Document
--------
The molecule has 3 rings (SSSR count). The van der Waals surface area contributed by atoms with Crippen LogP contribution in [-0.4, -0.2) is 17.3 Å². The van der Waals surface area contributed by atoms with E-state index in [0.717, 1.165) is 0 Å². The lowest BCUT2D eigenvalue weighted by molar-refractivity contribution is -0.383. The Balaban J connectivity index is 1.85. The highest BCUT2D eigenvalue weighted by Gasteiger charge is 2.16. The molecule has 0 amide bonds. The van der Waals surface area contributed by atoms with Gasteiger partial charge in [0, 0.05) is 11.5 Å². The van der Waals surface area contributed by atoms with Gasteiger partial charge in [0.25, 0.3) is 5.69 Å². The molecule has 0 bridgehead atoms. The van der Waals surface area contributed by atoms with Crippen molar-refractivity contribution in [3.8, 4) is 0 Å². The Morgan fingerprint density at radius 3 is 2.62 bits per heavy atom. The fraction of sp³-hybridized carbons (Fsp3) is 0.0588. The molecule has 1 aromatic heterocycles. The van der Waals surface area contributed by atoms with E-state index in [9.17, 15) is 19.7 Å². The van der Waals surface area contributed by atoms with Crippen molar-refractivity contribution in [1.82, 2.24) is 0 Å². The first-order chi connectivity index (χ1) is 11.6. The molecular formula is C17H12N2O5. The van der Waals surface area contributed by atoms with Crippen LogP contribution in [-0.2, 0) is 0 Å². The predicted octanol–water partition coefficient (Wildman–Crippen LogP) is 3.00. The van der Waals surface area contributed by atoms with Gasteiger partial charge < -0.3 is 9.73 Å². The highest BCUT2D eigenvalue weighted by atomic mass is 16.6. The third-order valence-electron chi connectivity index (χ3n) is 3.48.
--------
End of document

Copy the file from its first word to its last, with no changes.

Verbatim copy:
The molecule has 3 rings (SSSR count). The van der Waals surface area contributed by atoms with Crippen LogP contribution in [-0.4, -0.2) is 17.3 Å². The van der Waals surface area contributed by atoms with E-state index in [0.717, 1.165) is 0 Å². The lowest BCUT2D eigenvalue weighted by molar-refractivity contribution is -0.383. The Balaban J connectivity index is 1.85. The highest BCUT2D eigenvalue weighted by Gasteiger charge is 2.16. The molecule has 0 amide bonds. The van der Waals surface area contributed by atoms with Gasteiger partial charge in [0, 0.05) is 11.5 Å². The van der Waals surface area contributed by atoms with Gasteiger partial charge in [0.25, 0.3) is 5.69 Å². The molecule has 0 bridgehead atoms. The van der Waals surface area contributed by atoms with Crippen molar-refractivity contribution in [3.8, 4) is 0 Å². The Morgan fingerprint density at radius 3 is 2.62 bits per heavy atom. The fraction of sp³-hybridized carbons (Fsp3) is 0.0588. The molecule has 1 aromatic heterocycles. The van der Waals surface area contributed by atoms with E-state index in [9.17, 15) is 19.7 Å². The van der Waals surface area contributed by atoms with Crippen molar-refractivity contribution in [1.82, 2.24) is 0 Å². The first-order chi connectivity index (χ1) is 11.6. The molecular formula is C17H12N2O5. The van der Waals surface area contributed by atoms with Crippen LogP contribution in [-0.2, 0) is 0 Å². The predicted octanol–water partition coefficient (Wildman–Crippen LogP) is 3.00. The van der Waals surface area contributed by atoms with Gasteiger partial charge < -0.3 is 9.73 Å². The highest BCUT2D eigenvalue weighted by atomic mass is 16.6. The third-order valence-electron chi connectivity index (χ3n) is 3.48.